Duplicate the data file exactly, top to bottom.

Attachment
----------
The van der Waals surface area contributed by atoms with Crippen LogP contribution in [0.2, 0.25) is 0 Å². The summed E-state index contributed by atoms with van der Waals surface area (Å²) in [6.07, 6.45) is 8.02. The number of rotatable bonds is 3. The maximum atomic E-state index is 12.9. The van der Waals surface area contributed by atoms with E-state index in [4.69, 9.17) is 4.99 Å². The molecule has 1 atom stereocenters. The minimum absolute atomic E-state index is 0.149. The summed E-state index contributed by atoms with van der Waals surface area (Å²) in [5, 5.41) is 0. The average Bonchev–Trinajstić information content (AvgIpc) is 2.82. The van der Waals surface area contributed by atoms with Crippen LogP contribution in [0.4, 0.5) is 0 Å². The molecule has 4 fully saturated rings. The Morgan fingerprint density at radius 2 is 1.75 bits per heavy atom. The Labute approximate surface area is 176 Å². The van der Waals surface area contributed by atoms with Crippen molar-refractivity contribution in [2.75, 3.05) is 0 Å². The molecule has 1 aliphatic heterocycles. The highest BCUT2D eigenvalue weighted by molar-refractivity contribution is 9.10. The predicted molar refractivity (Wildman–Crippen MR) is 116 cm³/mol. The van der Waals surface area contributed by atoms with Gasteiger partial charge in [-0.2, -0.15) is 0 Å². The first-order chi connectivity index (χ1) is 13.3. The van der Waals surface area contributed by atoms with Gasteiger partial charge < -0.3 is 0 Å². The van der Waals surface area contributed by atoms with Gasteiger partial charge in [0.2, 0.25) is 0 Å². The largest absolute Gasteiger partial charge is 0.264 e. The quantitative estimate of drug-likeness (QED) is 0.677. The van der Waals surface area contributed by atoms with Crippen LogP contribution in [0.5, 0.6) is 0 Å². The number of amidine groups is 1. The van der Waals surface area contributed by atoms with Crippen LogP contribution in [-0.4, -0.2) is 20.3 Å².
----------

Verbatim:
The van der Waals surface area contributed by atoms with Crippen LogP contribution in [0.2, 0.25) is 0 Å². The summed E-state index contributed by atoms with van der Waals surface area (Å²) in [6.07, 6.45) is 8.02. The number of rotatable bonds is 3. The maximum atomic E-state index is 12.9. The van der Waals surface area contributed by atoms with E-state index in [4.69, 9.17) is 4.99 Å². The molecule has 1 atom stereocenters. The minimum absolute atomic E-state index is 0.149. The summed E-state index contributed by atoms with van der Waals surface area (Å²) in [5, 5.41) is 0. The average Bonchev–Trinajstić information content (AvgIpc) is 2.82. The van der Waals surface area contributed by atoms with Crippen LogP contribution in [0.4, 0.5) is 0 Å². The molecule has 4 fully saturated rings. The Morgan fingerprint density at radius 2 is 1.75 bits per heavy atom. The Labute approximate surface area is 176 Å². The van der Waals surface area contributed by atoms with Crippen molar-refractivity contribution in [2.75, 3.05) is 0 Å². The molecule has 1 aliphatic heterocycles. The highest BCUT2D eigenvalue weighted by molar-refractivity contribution is 9.10. The predicted molar refractivity (Wildman–Crippen MR) is 116 cm³/mol. The van der Waals surface area contributed by atoms with Gasteiger partial charge in [-0.2, -0.15) is 0 Å². The first-order chi connectivity index (χ1) is 13.3. The van der Waals surface area contributed by atoms with Gasteiger partial charge < -0.3 is 0 Å². The van der Waals surface area contributed by atoms with Gasteiger partial charge in [0.2, 0.25) is 0 Å². The largest absolute Gasteiger partial charge is 0.264 e. The quantitative estimate of drug-likeness (QED) is 0.677. The van der Waals surface area contributed by atoms with Crippen LogP contribution in [0.5, 0.6) is 0 Å². The number of amidine groups is 1. The van der Waals surface area contributed by atoms with Crippen LogP contribution in [-0.4, -0.2) is 20.3 Å².